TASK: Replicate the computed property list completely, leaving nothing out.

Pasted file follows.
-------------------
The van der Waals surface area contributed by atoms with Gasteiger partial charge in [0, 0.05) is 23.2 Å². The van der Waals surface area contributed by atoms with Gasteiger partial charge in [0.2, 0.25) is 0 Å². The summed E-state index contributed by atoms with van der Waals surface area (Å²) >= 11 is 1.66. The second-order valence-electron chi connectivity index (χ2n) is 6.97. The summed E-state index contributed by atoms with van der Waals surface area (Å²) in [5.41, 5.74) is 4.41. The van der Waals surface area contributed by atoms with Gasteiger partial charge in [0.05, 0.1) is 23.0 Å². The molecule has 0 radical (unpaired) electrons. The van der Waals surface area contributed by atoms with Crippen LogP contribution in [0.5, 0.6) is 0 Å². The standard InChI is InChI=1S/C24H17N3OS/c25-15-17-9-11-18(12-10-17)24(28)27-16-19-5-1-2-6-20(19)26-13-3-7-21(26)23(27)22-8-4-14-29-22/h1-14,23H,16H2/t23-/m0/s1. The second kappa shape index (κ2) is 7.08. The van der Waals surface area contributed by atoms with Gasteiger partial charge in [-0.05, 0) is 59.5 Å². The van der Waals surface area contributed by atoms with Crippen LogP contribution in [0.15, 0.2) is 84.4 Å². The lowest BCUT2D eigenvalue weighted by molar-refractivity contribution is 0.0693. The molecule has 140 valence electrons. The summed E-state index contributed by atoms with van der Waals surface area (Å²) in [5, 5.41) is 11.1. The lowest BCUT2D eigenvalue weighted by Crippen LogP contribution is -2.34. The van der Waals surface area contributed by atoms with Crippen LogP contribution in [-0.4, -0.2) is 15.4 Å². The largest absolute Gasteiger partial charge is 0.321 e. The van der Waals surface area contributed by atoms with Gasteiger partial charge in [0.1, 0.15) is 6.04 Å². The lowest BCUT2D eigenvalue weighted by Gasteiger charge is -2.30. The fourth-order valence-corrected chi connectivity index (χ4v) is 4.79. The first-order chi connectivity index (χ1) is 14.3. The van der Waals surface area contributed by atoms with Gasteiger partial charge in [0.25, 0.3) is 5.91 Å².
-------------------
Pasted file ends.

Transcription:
The van der Waals surface area contributed by atoms with Gasteiger partial charge in [0, 0.05) is 23.2 Å². The van der Waals surface area contributed by atoms with Gasteiger partial charge in [0.2, 0.25) is 0 Å². The summed E-state index contributed by atoms with van der Waals surface area (Å²) >= 11 is 1.66. The second-order valence-electron chi connectivity index (χ2n) is 6.97. The summed E-state index contributed by atoms with van der Waals surface area (Å²) in [5.41, 5.74) is 4.41. The van der Waals surface area contributed by atoms with Gasteiger partial charge in [0.05, 0.1) is 23.0 Å². The molecule has 0 radical (unpaired) electrons. The van der Waals surface area contributed by atoms with Crippen LogP contribution in [0.5, 0.6) is 0 Å². The standard InChI is InChI=1S/C24H17N3OS/c25-15-17-9-11-18(12-10-17)24(28)27-16-19-5-1-2-6-20(19)26-13-3-7-21(26)23(27)22-8-4-14-29-22/h1-14,23H,16H2/t23-/m0/s1. The second kappa shape index (κ2) is 7.08. The van der Waals surface area contributed by atoms with Gasteiger partial charge in [-0.05, 0) is 59.5 Å². The van der Waals surface area contributed by atoms with Crippen LogP contribution in [0.15, 0.2) is 84.4 Å². The lowest BCUT2D eigenvalue weighted by molar-refractivity contribution is 0.0693. The molecule has 140 valence electrons. The summed E-state index contributed by atoms with van der Waals surface area (Å²) in [5, 5.41) is 11.1. The lowest BCUT2D eigenvalue weighted by Crippen LogP contribution is -2.34. The van der Waals surface area contributed by atoms with Crippen LogP contribution in [-0.4, -0.2) is 15.4 Å². The largest absolute Gasteiger partial charge is 0.321 e. The van der Waals surface area contributed by atoms with Gasteiger partial charge in [0.1, 0.15) is 6.04 Å². The lowest BCUT2D eigenvalue weighted by Gasteiger charge is -2.30. The fourth-order valence-corrected chi connectivity index (χ4v) is 4.79. The first-order chi connectivity index (χ1) is 14.3. The van der Waals surface area contributed by atoms with Gasteiger partial charge in [0.25, 0.3) is 5.91 Å².